In the TED Talk in 2014, I brought trans lives into public consciousness and have carried that on through advocacy. For so long, at least in the American context, being trans is about being visible. But I’ve learned that it’s not the one true answer, though. Taking that experience, taking the grounding of that culture I was raised in, it’s about community, the one part of who you are. Being there for one another is so important. In fact, it’s possibly the most important thing we can do.

This interview has been edited and condensed for clarity.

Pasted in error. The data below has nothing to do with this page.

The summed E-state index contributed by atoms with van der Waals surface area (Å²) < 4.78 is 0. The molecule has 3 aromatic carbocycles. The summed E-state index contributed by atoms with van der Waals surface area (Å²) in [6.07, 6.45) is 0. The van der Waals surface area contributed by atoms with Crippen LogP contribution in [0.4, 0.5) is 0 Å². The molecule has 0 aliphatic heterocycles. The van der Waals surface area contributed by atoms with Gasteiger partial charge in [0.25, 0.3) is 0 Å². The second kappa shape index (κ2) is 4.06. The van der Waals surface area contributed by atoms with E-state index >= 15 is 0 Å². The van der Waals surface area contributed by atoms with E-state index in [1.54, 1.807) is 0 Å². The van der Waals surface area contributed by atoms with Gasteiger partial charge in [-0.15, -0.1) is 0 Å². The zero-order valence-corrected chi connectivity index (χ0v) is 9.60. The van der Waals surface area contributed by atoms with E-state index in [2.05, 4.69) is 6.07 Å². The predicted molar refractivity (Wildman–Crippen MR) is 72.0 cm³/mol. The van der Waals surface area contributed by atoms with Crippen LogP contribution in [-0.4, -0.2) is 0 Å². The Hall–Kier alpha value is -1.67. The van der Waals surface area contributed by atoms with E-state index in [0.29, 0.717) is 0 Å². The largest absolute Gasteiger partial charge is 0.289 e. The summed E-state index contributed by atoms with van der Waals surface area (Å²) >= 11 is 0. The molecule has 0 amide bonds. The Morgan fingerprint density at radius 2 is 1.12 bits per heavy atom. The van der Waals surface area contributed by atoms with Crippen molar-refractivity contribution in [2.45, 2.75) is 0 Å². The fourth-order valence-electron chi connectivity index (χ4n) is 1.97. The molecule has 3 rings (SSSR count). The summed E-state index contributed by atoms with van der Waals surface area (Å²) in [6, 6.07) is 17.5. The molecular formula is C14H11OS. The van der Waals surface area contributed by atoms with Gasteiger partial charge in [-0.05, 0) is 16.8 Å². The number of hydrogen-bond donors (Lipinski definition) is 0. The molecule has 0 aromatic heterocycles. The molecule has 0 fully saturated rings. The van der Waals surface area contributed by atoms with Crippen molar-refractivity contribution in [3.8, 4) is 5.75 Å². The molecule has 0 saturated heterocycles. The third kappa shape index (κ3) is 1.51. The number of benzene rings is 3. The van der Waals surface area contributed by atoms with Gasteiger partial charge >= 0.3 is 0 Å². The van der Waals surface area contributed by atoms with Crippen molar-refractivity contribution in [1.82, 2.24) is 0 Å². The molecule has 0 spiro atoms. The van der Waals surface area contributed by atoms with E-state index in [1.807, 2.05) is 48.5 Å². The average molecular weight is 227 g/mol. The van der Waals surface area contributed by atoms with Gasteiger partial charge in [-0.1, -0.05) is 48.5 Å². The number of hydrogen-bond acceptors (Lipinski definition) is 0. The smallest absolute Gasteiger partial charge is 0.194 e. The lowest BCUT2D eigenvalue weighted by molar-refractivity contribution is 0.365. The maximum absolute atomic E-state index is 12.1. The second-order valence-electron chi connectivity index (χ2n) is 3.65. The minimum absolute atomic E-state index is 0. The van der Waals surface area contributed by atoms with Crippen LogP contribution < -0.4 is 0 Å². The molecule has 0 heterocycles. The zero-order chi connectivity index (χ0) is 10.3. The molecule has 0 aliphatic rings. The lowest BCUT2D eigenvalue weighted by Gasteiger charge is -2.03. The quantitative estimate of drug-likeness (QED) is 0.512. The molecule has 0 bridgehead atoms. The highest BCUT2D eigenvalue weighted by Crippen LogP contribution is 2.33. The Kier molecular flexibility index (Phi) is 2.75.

Makeup by Ryanne Cleggett; hair by Gani Millama.

Headshot of Nila Do Simon

Nila Do Simon is a lifestyle and culture writer whose pieces have appeared in Condé Nast Traveler, Vogue.com, Garden & Gun, Marie Claire, and The New York Times. The runt in her family, she’s developed an interest in highlighting the voices of marginalized individuals and groups who, like her, can use an extra-loud microphone to be heard over the crowd.